PART 1: Written June 15.
When my family lived in Trinidad, we had a small pool in our backyard. I remember a few days before we were set to move back to America, and incidentally the day before I was to be baptized at our church, a huge storm came and began to flood our backyard. The creek behind our house began to rise, the pool was over flowing, and the backyard had a few inches of water in it. Earlier in the day, before all hell broke loose with the rain, my brother and I were playing with those giant boom paddles, you know the ones that are basically a drum head and every time you hit the ping pong sized ball the paddle makes a loud boom. We would shove a coconut in the circular drain that would allow the water in the backyard to drain into the creek behind the house in order for the ball to not roll into the drain and down into the creek. I remembered that the coconut was still lodged in the drain and that it was probably causing the water to not drain properly, thus the inches of water in the yard. I was probably about 8 or 9 years old at the time, and I decided that I needed to go get the coconut out of the drain and hoped that it would allow the backyard to not flood. It was the bravest thing I think I had ever done in my life up to that point. In my mind’s eye, all I remember was how hard it was raining and the lightning and thundering that was all around me. I remember the second I stepped off the porch and into the rain I was drenched, the rain was coming down so hard I could barely see ten feet from me. I ran and I tried to be careful to not fall, then I got to the drain and was up past my ankle in water and removed the coconut. I peaked over the wall that separated our yard from the creek to see how much it had flooded, and it had risen up at least a few feet, to where the bottoms of these concrete bridges that connected one side of the creek to the other, were touching the water. The water in the creek was usually just a few inches deep and I remember why I hated going down there because there were crabs.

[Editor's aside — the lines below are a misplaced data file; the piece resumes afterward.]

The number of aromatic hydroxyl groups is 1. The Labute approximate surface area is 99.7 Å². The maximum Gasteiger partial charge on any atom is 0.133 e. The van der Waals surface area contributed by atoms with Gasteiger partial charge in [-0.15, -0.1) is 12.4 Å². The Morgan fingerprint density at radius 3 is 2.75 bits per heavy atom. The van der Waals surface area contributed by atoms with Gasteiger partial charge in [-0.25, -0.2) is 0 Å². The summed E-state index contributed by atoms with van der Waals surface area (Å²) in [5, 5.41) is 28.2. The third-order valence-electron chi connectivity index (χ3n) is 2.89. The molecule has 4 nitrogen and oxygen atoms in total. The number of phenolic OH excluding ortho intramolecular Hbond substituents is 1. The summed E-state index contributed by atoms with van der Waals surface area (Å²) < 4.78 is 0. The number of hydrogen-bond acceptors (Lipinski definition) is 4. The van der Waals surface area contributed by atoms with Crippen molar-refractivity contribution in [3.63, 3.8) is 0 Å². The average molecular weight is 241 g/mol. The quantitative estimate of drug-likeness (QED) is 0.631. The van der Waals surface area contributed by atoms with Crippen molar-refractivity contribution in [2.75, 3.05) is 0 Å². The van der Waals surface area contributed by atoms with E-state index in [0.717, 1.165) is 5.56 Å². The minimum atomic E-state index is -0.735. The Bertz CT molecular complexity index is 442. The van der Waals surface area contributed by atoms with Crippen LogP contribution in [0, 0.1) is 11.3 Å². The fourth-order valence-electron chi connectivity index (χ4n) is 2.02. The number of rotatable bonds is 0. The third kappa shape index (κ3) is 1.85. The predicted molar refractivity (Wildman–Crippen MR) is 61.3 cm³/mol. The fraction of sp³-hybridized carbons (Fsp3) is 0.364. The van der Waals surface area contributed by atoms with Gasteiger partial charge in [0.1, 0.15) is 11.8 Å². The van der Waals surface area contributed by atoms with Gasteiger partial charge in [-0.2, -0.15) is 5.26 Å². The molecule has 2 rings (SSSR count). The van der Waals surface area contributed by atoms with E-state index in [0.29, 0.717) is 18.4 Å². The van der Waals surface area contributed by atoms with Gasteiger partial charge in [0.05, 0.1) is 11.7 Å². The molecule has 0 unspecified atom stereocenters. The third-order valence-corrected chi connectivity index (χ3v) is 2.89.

To be honest, I thought I was going to die. I thought that the night before I was going to be baptized that I was going to die. And since I was raised baptist, I thought that the night before I was going to be “saved” (baptized) I was going to die. I thought that in my sleep that night the water was going to slowly rise, lift my mattress off the bed, and I would be sent off to sea, eaten by sharks, and then sent to hell.
I somehow managed to survive. The rain stopped that night, and I remember the next day being quite nice actually. I remember getting baptized at our church, San Fernando Baptist Church, and I remember the pastor telling my mother that there was no hot water. The water in the baptistry was freezing cold, I stuck one foot in the water and froze, I couldn’t move. I didn’t want to go in any farther, but since salvation was on the line and since I knew Jesus was all about testing people, I continued to go into the water. The pastor asked me why I was getting baptized, and I remembered what my Sunday school teacher had told me to say a few minutes before I went out there. I managed to say something about how I asked Jesus in my heart and how I wanted him to be my savior or something, but all I could think about was how cold it was. The pastor took a red handkerchief, placed it over my nose and mouth, and dunked me under the water. I was terrified.
The Sunday school teacher greeted me in our classroom a few minutes later with some terrible hot cocoa. The walls in our children’s area were painted with poorly drawn Sesame Street characters. I remember sitting under the painting of the Cookie Monster wondering what I had just done. I confess, I didn’t feel any different. I guess I thought that becoming saved would give me special powers or something, that I would have a lot of knowledge about the Bible, or that I would be able to see a new color. All I got was wet hair, the sensation I liken to frostbite, and a cup of really bad hot chocolate.